Cold Case Hero: Bringing Back Delayed Justice
29 years ago, retired Taiwanese Air Force Colonel Dang Shu-ming was robbed and killed in his own grocery store in Silicon Valley. According to the World Journal, Dang was a classmate of former Premier Tang Fei at the Air Force Academy.
Thieves in the US often target Asians, thinking they are an easy target because they usually don’t carry guns and won’t fight back, allowing themselves to be robbed. Dang’s grocery store didn’t have much cash, so the robbers took what they could, but no one knows why they shot him in the chest.
It was broad daylight at the time, and Dang’s wife was resting upstairs. He was the only one in the store at the time, and there were no witnesses. After Dang was killed, Mr. Sun, who used to run a travel agency in Taiwan and lived nearby, came to pay his respects and took over the grocery store. The yellowed newspaper from 30 years ago reporting the shooting is still on display in the store today. The grocery store has been around for 87 years and has always been a pillar of the community. Local residents call it “that little store.” During the pandemic, the grocery store survived with the help of community donations because residents didn’t want to see it go out of business due to the unsolved murder that occurred years ago.
During the peak of the pandemic in 2020, San Francisco’s electronic media SFGate reported on this corner grocery store and mentioned the unsolved murder.
Five months after the incident, the case was featured on America’s Most Wanted, a famous TV show in the US, asking for help in solving the case. Of the hundreds of leads, the only meaningful one was that someone saw a woman in her twenties driving away in a light blue 1970s station wagon. This weak and vague lead has been sitting there for almost thirty years.
Two days ago, the killer was finally caught in Oklahoma… This not only made the evening news in Silicon Valley but also became an important news story across the United States.
If Dang Shu-ming were still alive, he would be almost 90 years old now. Whether this is justice or not, we can only leave it to God to answer, as Mr. Sun, who took over the grocery store, said in an interview with reporters.
The police did not disclose how the case was solved, but it is certain that there was a great and persistent “cold case hero” behind it. His mission was to bring back delayed justice, no matter how long it took.
Retrieving Delayed Justice
In 1986, two teenage girls were shot and left to die in a remote mountain ditch. The case remained unsolved for 32 years until a new detective took over the cold case in 2018 and found a lead. With the help of DNA evidence collected at the scene, the killer was finally caught. For 32 years, the killer had thought he had gotten away with his crime, but justice was finally served.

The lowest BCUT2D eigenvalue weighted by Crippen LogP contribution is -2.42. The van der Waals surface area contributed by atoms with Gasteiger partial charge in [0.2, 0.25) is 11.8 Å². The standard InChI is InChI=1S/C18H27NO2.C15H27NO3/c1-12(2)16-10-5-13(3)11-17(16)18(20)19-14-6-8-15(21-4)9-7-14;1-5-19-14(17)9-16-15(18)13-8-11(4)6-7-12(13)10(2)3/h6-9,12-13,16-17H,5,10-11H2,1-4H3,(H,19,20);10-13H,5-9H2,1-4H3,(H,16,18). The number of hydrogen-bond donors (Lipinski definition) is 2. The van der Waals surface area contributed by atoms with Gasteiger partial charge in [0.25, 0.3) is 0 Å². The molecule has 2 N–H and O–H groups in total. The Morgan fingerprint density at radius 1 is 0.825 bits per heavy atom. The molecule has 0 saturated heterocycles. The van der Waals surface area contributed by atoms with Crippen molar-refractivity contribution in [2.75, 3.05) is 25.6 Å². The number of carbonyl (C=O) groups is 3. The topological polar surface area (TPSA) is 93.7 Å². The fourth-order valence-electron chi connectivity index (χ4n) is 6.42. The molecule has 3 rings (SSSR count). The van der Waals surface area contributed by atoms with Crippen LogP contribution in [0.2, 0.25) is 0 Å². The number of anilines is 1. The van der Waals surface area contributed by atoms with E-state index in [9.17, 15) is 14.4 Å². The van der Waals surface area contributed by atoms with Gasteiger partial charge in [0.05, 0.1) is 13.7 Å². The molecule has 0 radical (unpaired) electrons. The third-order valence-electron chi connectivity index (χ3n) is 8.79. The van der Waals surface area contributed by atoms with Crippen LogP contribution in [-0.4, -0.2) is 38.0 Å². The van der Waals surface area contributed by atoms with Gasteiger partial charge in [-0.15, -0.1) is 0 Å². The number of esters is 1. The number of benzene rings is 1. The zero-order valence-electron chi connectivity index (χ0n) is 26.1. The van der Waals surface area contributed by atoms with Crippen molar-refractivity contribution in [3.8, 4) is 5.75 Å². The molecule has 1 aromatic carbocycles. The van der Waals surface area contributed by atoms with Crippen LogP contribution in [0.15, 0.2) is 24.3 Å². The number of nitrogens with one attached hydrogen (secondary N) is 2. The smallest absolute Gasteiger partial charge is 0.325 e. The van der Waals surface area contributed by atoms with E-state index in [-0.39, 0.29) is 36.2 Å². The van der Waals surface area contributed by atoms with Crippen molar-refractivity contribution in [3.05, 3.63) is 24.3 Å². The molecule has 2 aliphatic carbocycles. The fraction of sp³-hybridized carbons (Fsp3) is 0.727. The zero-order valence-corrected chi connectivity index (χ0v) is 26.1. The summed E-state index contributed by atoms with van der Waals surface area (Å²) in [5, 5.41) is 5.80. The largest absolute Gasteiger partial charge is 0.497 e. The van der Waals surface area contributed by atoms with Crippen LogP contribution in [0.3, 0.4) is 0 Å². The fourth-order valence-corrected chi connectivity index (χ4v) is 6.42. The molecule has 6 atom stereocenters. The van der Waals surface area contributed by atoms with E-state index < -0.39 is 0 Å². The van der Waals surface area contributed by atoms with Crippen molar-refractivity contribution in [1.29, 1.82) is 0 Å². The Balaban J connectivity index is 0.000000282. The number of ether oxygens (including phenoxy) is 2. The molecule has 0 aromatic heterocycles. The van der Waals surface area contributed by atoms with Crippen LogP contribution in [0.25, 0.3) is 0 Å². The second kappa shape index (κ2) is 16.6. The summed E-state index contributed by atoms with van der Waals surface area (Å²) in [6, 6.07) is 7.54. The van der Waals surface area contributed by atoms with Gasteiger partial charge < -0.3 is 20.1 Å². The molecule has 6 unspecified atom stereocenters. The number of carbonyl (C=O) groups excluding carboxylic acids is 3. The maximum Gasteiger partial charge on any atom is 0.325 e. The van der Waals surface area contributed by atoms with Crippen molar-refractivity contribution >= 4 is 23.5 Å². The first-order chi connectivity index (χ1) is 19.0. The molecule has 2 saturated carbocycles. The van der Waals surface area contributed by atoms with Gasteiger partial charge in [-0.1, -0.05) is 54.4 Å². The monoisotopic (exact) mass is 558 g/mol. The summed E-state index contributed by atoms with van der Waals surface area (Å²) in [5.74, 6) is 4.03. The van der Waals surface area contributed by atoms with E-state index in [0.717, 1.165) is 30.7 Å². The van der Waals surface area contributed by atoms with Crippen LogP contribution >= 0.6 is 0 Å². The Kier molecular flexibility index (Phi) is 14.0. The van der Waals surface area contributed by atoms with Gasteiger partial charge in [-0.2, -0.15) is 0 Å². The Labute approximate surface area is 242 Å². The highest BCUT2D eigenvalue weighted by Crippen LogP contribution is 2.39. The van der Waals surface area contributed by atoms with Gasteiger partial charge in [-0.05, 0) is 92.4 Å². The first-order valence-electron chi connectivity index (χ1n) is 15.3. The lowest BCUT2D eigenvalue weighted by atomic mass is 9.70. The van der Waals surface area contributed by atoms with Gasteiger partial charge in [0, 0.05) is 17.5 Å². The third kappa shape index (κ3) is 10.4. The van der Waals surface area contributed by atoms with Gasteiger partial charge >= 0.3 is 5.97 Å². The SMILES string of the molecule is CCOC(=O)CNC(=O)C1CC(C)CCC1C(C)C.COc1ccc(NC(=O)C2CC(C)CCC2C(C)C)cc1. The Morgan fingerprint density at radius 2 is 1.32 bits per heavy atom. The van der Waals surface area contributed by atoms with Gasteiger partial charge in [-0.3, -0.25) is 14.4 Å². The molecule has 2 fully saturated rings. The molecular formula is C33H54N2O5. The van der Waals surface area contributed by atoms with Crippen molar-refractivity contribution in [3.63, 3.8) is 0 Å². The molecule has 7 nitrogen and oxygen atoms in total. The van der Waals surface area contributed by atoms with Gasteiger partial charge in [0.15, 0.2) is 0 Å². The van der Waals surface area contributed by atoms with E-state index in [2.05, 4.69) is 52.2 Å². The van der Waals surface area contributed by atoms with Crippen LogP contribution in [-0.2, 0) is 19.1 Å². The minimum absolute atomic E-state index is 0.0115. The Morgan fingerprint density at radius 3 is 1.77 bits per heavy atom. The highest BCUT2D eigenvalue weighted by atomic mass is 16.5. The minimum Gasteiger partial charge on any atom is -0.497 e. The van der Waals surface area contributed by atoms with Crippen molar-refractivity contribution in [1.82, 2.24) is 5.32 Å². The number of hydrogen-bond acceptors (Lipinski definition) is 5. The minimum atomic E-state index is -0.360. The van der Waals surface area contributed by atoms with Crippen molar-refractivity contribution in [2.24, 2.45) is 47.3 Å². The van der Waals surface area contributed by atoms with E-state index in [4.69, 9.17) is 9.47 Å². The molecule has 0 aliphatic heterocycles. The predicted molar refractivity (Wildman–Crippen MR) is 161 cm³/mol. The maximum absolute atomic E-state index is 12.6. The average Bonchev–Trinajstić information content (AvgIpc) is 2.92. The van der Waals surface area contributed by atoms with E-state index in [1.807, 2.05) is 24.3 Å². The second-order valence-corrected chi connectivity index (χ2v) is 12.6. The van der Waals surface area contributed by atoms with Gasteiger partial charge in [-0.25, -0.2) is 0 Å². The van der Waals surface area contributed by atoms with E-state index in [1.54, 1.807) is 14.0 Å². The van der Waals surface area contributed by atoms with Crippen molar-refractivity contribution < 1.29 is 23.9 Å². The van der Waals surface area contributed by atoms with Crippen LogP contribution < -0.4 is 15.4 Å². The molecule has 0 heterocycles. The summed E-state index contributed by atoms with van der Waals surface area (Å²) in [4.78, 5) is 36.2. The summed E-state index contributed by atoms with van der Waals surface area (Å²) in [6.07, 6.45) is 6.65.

I often ride my bike along that mountain road and pass by the approximate location where the girls were murdered. Every time I pass by, I think about the case and feel grateful for the detective who solved it. It’s hard not to be grateful once you know about it.
In California, where human rights are highly valued, there is no statute of limitations for murder. This means that many cold cases can be solved by a determined detective who refuses to give up and relies on DNA evidence that has been sitting in storage for decades. The DNA evidence can only be used if the killer is caught and his DNA is collected for comparison. Otherwise, it’s like searching for a needle in a haystack.
After all these years, no one knows if justice will ever be served for some cases. People may have forgotten or given up, and a detective could easily just close the case after 32 years. But the detective in this case didn’t use that as an excuse.
In 2004, a new caregiver in Silicon Valley had to report to work early in the morning. Her boyfriend couldn’t drive her, and she didn’t have a car. So, she decided to walk to work in the dark at 3 a.m. Her 16-year-old daughter was worried and insisted on accompanying her. Both mother and daughter were murdered on the way to work. This case remains unsolved and is still waiting for justice to be served.
But the most valuable thing is that the killer left DNA evidence at the scene, and the police are waiting for him to commit another crime.
I often wonder how angry and disappointed people must feel towards God when someone like this mother, who cared so much about her job and wanted to live, encounters such evil in the world, and the killer remains at large. So, retrieving delayed justice is not only for the victims but also for all those who believe in God. It’s a heavy responsibility for the detective to bear.
A few years ago, I saw a TV interview with detectives who worked on cold cases. They reiterated that they had not forgotten and had not given up. Perhaps 18 years is not enough time on the grand scale of justice. But looking at the two cases that were solved after 30 and 32 years, we still hold onto hope because of these unsung heroes.
Solving cold cases is probably the most difficult and least recognized job in the world. But once a case is solved, it becomes like the case of the retired Taiwanese military officer that all the Silicon Valley TV stations reported on. Everyone is grateful and begins to believe in God again, hoping for justice.
Cold case detectives are truly great. So many old grievances are waiting for them, and without their determination to seek justice for the victims and society, these cold cases could easily become dusty files.